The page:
If Ezekiel Emanuel, M.D. can't live forever in a young body, then neither should you. If Ezekiel Emanuel's attack of male menopause freaked him out, then you should freak out too. If Ezekiel Emanuel fears a decline, then the rest of the aging population should just quietly disappear, even before they get sick or senile.
Ezekiel Emanuel has decided that if he can't function like a rich jerk forever, he would just as soon die before he reaches 75. Therefore, nobody else should live past 75 either. Once you stop being entertaining or remunerative, you should just check the hell out.
Ezekiel Emanuel seems to hate old people, believing that they are eyesores and albatrosses around the necks of High Society. This is a Democrat, mind you: a highly influential member of Obama's inner circle of health policy advisers. And you thought Republicans were terrifying fascists? It just goes to show how severely right-wing, nihilist, cruel and cynical this country's ruling class has become. The culling of the herd is nigh. The time has come for Exceptional America to go all nomadic, leaving the old folks behind, so that only the fittest may survive.
The Manifesto of Death to Grandma was published in The Atlantic, which hilariously included an oversize photo of a goofily grinning Emanuel to accompany his Social Darwinism screed. The subliminal message of the photo is that the passive-aggressive dying experience will be fun for the entire family. Don't go away by suicide, assisted or otherwise: just go away. Play a game of Russian Roulette by daring to skip the colonoscopy and the mammogram... and simply fade away through attrition. Your heirs will thank you. The plutocrats of Wall Street will definitely thank you.
Let Natural Selection take its course.... especially if you're dependent on Medicare and Social Security for your continued survival. Let a benevolent smirking rich guy like Zeke be your guide:
But here is a simple truth that many of us seem to resist: living too long is also a loss. It renders many of us, if not disabled, then faltering and declining, a state that may not be worse than death but is nonetheless deprived. It robs us of our creativity and ability to contribute to work, society, the world. It transforms how people experience us, relate to us, and, most important, remember us. We are no longer remembered as vibrant and engaged but as feeble, ineffectual, even pathetic.Full disclosure: I am a physically disabled person, yet somehow I do not feel as deprived as Emanuel thinks I should. Until I read his article, I'd had no idea that my being in a wheelchair has robbed me of my creativity, and even worse, that my continued existence in a less-than-perfect body will rob my children of any pleasant memories of me for the rest of their lives. My living will stipulates only the physical and mental conditions for ending extraordinary intervention, not an arbitrary age for doing so. Moreover, since I still have quite a ways to go before my own date with Diamond Jubilee Destiny, does that mean I'm still safe, despite my "faltering" state?
But I digress. Let Dr. Death explain further by projecting his own will on everybody:
By the time I reach 75, I will have lived a complete life. I will have loved and been loved. My children will be grown and in the midst of their own rich lives. I will have seen my grandchildren born and beginning their lives. I will have pursued my life’s projects and made whatever contributions, important or not, I am going to make. And hopefully, I will not have too many mental and physical limitations. Dying at 75 will not be a tragedy. Indeed, I plan to have my memorial service before I die. And I don’t want any crying or wailing, but a warm gathering filled with fun reminiscences, stories of my awkwardness, and celebrations of a good life. After I die, my survivors can have their own memorial service if they want—that is not my business.It's all about Ezekiel Emanuel. If he can't hear the smarmy accolades at his own funeral, then why even have one? (Speaking of limitations, he already has a major one, one that he was probably born with: a congenital absence of the empathy trait. He is, after all, the brother of Rahm "Mayor One Percent" Emanuel.)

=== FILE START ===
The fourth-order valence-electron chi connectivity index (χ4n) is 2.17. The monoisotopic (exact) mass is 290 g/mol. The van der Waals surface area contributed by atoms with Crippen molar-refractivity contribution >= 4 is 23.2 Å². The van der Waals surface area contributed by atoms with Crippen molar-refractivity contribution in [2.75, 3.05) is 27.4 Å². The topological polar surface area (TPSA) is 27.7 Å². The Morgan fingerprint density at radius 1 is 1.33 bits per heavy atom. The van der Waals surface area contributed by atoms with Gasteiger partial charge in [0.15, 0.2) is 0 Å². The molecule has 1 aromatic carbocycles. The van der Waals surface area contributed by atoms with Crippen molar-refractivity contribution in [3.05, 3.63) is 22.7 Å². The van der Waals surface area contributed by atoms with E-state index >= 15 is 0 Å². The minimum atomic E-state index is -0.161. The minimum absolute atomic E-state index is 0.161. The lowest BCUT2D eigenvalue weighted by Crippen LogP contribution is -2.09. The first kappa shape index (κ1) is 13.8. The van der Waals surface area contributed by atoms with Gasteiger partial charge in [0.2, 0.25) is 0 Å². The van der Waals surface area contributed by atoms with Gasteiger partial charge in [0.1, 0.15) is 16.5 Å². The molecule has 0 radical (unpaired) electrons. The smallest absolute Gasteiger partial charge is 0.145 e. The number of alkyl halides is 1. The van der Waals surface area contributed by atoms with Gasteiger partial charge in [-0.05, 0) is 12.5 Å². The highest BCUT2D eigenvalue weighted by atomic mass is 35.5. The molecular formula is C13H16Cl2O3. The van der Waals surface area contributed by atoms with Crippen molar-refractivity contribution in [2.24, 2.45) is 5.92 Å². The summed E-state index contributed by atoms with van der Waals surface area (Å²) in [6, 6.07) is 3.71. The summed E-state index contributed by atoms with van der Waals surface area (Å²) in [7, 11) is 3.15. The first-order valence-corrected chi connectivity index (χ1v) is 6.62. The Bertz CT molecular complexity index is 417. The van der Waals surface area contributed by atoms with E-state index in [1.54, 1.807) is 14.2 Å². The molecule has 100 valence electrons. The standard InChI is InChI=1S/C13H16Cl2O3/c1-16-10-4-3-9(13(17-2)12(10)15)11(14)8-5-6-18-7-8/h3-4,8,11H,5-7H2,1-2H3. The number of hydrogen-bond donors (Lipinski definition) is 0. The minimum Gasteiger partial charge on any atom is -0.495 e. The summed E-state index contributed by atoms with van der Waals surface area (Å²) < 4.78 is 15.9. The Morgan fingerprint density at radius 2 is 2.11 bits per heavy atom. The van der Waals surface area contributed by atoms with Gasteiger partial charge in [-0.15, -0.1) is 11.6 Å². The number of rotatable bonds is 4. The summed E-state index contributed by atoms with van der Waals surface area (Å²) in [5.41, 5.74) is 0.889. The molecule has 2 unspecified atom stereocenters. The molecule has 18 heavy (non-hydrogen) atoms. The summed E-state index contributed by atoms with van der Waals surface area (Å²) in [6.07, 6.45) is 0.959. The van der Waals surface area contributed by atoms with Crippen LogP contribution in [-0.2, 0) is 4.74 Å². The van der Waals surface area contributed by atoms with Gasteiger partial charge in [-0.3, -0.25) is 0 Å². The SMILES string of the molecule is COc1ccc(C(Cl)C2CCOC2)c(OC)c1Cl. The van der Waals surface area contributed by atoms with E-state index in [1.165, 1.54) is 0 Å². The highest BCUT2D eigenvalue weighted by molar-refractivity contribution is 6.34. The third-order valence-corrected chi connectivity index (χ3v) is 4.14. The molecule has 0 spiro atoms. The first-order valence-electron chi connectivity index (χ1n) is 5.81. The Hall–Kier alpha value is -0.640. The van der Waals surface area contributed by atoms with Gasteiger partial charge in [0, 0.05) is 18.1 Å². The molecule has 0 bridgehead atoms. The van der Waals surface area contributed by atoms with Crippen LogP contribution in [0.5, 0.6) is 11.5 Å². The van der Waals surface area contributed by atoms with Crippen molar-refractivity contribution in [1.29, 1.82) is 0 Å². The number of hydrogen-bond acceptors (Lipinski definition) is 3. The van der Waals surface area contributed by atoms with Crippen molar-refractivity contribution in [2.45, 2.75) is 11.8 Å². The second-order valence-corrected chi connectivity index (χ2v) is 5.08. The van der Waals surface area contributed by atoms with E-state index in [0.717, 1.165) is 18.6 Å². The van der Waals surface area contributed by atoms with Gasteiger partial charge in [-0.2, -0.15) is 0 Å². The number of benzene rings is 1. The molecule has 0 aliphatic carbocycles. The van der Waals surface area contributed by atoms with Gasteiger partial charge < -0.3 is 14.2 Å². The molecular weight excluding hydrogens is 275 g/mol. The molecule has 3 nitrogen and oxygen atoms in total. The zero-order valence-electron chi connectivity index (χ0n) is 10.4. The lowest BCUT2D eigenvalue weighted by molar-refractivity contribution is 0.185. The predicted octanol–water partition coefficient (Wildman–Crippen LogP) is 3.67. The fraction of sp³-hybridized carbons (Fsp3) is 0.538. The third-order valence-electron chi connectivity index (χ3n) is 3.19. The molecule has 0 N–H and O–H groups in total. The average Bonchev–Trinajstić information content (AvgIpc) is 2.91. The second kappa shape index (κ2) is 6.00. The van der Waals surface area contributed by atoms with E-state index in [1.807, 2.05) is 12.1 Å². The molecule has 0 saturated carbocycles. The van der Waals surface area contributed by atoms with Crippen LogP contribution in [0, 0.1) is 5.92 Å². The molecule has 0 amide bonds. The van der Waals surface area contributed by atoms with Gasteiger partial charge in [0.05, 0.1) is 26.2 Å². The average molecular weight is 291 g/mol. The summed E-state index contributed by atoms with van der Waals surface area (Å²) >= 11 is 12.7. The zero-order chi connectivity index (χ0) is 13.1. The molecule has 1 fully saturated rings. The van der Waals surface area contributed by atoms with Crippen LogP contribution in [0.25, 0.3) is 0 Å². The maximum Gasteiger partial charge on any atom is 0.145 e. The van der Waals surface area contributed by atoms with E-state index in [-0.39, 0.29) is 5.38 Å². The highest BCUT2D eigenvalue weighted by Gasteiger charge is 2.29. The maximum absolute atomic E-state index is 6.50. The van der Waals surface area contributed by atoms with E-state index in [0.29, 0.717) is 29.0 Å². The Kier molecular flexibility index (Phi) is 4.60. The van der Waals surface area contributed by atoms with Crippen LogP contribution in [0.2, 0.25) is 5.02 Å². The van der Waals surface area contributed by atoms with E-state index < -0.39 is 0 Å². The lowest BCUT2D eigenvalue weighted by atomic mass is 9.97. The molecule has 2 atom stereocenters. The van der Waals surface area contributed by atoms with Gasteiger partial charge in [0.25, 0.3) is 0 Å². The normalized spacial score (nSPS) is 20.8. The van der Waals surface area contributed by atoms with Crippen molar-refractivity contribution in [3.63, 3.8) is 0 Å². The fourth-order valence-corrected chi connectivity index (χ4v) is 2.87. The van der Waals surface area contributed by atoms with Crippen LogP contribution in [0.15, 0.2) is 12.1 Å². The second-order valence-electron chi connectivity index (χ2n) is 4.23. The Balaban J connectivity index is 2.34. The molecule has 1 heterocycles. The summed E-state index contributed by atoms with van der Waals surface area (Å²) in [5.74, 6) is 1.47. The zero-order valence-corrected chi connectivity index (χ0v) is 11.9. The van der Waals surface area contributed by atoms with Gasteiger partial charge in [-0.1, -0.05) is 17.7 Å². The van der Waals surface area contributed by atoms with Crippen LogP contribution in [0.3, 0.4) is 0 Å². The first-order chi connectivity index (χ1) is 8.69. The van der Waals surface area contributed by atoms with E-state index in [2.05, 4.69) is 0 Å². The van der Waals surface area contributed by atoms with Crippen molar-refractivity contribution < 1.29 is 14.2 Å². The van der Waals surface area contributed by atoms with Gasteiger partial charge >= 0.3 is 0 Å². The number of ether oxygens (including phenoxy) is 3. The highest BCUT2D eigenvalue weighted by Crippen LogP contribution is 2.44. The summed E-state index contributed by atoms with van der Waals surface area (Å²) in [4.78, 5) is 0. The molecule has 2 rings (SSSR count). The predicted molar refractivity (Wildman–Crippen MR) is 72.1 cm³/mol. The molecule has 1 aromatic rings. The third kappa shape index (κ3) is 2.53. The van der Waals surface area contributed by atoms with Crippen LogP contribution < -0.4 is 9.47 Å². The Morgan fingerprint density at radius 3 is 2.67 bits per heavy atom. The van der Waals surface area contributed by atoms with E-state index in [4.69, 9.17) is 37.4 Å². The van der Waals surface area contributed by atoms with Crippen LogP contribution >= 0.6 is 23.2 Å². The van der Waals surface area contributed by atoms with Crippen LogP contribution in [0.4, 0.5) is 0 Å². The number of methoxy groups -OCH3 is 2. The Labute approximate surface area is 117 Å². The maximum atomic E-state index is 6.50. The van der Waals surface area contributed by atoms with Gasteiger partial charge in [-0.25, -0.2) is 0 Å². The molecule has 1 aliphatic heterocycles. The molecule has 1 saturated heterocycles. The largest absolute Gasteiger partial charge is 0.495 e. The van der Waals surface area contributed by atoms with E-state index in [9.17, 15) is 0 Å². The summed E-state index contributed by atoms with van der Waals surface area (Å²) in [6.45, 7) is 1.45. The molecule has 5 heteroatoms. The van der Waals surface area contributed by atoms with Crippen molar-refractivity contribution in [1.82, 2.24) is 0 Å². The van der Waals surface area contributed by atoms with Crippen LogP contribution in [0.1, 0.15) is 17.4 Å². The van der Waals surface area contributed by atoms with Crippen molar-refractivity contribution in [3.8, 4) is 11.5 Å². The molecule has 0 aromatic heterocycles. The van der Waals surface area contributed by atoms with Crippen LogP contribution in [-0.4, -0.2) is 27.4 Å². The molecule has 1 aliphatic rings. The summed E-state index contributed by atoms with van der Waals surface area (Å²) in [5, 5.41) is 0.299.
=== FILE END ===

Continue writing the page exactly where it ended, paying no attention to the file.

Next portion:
I am talking about how long I want to live and the kind and amount of health care I will consent to after 75. Americans seem to be obsessed with exercising, doing mental puzzles, consuming various juice and protein concoctions, sticking to strict diets, and popping vitamins and supplements, all in a valiant effort to cheat death and prolong life as long as possible. This has become so pervasive that it now defines a cultural type: what I call the American immortal.
I reject this aspiration. I think this manic desperation to endlessly extend life is misguided and potentially destructive. For many reasons, 75 is a pretty good age to aim to stop.I think oxygen deprivation at the summit of Kilimanjaro must have either permanently impaired Emanuel's brain function, or his death-wish may even represent a form of late onset manic-depressive psychosis affecting mainly elites. According to his logic, Ruth Bader Ginsburg should never have been (successfully) treated for her pancreatic cancer. If Hillary Clinton is elected president, she should forgo physical exams midway through her first term, lest Chelsea suffer needlessly in the event that a health problem in Mom is discovered and treated. Albert Einstein should have skipped his annual check-ups, because once he discovered the Theory of Relativity, he was surplus flesh. Ditto for E.M. Forster, who stopped writing 60 years before his death at 91. How pathetic is that? And forget Harper Lee: her artificial leg is a complete and utter waste of Medicare dollars, given that she was a one-hit wonder: Ezekiel doesn't think it'd be a sin to kill that bird.